FIGS. 5(A) and 5(B) show the relation between thickness and warpage of convex microlenses 3 which comprise a synthetic resin having a high refractive index. In the case shown in FIG. 5(A), the thickness of convex microlenses 3 is small. In a case shown in FIG. 5(B), a thickness thereof is large. A thickness of an adhesive layer 5 which comprises a synthetic resin having a low refractive index is equal in both cases.

It became clear that residual stress and amount of warpage are smaller in the case shown in FIG. 5(A) than in FIG. 5(B).

In the above-mentioned manufacturing method using a stamper, in addition to a sphere portion 3a which functions as a lens, a rest portion 3b needs to be formed in the convex microlenses 3 to prevent damage to the stamper. The amount of warpage is determined by the sum of the thickness t1 of the sphere portion 3a and the thickness t2 of the rest portion 3b (t1 +t2).

FIGS. 6(A) and 6(B) show the relation between a thickness of an adhesive layer 5 comprised of a synthetic resin having a low refractive index, and small voids. In a case shown in FIG. 6(A), a thickness of the adhesive layer 5 is thin. In a case shown in FIG. 6(B), the thickness thereof is thick. The thickness of convex microlenses 3 comprised of a synthetic resin having a high refractive index is equal in both cases.

It became clear that the larger the ratio of the thickness t3 of the thinnest portion of the adhesive layer 5 to the thickness t4 of the thickest portion thereof (t4 /t3) is, the easier it is to produce small voids.

In addition, in the cases shown in FIG. 5(A) and FIG. 5(B), even if thickness of the adhesive layer 5 is equal, small voids are easier to produce in a case where the thickness of the convex microlenses 3 is thick than in a case where the thickness thereof is thin.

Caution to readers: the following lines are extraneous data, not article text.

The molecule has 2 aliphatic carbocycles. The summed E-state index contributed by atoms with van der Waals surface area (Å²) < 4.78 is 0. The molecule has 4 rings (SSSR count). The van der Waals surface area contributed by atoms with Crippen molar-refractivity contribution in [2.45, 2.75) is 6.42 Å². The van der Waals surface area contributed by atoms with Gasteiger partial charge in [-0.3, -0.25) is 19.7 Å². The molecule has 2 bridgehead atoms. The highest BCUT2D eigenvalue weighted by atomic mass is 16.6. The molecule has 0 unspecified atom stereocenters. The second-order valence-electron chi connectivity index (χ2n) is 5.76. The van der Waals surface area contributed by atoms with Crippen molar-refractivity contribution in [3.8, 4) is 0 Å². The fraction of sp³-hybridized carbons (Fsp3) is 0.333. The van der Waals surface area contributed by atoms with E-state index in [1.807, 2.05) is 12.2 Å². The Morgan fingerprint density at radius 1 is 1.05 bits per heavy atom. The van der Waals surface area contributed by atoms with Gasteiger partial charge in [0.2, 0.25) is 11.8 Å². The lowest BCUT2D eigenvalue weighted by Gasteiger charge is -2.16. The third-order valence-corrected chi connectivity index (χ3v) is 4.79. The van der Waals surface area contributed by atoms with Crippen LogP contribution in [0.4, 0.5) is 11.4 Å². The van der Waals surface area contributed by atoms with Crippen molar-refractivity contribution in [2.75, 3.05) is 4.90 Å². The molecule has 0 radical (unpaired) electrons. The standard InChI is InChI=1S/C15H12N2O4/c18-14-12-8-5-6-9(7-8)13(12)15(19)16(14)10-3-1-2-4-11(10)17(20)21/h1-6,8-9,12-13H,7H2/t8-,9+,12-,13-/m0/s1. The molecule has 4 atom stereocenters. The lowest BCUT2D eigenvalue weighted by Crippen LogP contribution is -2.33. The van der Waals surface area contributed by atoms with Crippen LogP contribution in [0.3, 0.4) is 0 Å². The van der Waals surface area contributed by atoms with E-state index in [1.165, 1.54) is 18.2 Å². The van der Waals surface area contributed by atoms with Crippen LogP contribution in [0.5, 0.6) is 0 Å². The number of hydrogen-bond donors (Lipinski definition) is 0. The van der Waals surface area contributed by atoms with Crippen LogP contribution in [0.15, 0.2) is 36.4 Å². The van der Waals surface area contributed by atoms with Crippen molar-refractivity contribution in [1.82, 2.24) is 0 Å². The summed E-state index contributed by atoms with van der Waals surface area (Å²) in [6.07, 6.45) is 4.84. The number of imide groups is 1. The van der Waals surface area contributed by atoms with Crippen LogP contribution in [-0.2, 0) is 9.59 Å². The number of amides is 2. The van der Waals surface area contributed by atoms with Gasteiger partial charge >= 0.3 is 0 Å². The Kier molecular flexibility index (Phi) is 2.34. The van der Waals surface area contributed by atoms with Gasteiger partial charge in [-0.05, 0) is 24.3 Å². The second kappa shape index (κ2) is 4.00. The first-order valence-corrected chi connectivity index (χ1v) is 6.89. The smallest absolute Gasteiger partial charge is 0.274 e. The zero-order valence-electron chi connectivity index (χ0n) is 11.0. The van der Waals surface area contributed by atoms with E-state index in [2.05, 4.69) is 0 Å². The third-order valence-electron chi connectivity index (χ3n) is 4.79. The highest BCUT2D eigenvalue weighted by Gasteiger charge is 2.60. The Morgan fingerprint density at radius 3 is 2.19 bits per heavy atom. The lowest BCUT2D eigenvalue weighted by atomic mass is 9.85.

Pixel dimensions of liquid crystal display panels are determined within 14-60 μm. A epoxy resin having a refractive index (n1) of 1.59-1.68 is used as a synthetic resin having a high refractive index. A fluoro epoxy resin or a fluoro acrylic resin having a refractive index (n2) of 1.38-1.42 is used as a synthetic resin having a low refractive index.

When pixel dimensions of liquid crystal display panels are determined, a focal length of a lens is automatically determined. When a focal length of a lens and a kind of a synthetic resin having a high refractive index are determined, a thickness (t1) of a sphere portion of a convex lens is automatically determined.

A thickness (t1) of a sphere portion varies according to differences in pixel dimensions, a kind of a synthetic resin and so on. However, generally it is within the scope of 5≦t1 ≦30 (μm).

As a result, among elements which take part in causing warpage and small voids, including a thickness (t1) of a sphere portion of a convex lens, a thickness (t2) of a rest portion and a thickness t3 of the thinnest portion of an adhesive layer, the thickness (t1) of a sphere portion is determined by another element. Therefore, the thickness (t2) of a rest portion and the thickness t3 of the thinnest portion of an adhesive layer have room for adjustment.

According to the present invention, optical variations in a case where each thickness t1, t2 and t3 mentioned above is made to vary, and room for adjustment in the thickness t2 and t3 are watched, and the most suitable conditions are estimated thereby.

A planar microlens array includes an array of microlenses made of a synthetic resin having a high refractive index and formed on a surface of one of a base glass plate and a cover glass plate, and a adhesive layer made of a synthetic resin having a low refractive index standing between the array of microlenses and the other of the base glass plate and the cover glass plate, wherein the equations (Eqs. 1-5) are satisfied, where, n1 represents the refractive index of said synthetic resin having a high refractive index, n2 represents the refractive index of said synthetic resin having a low refractive index, t1 represents the thickness of the thickest portion of the sphere portion of said microlenses, t2 represents the thickness of the rest portion of said microlenses and t3 represents said thickness of the thinnest portion of said adhesive layer.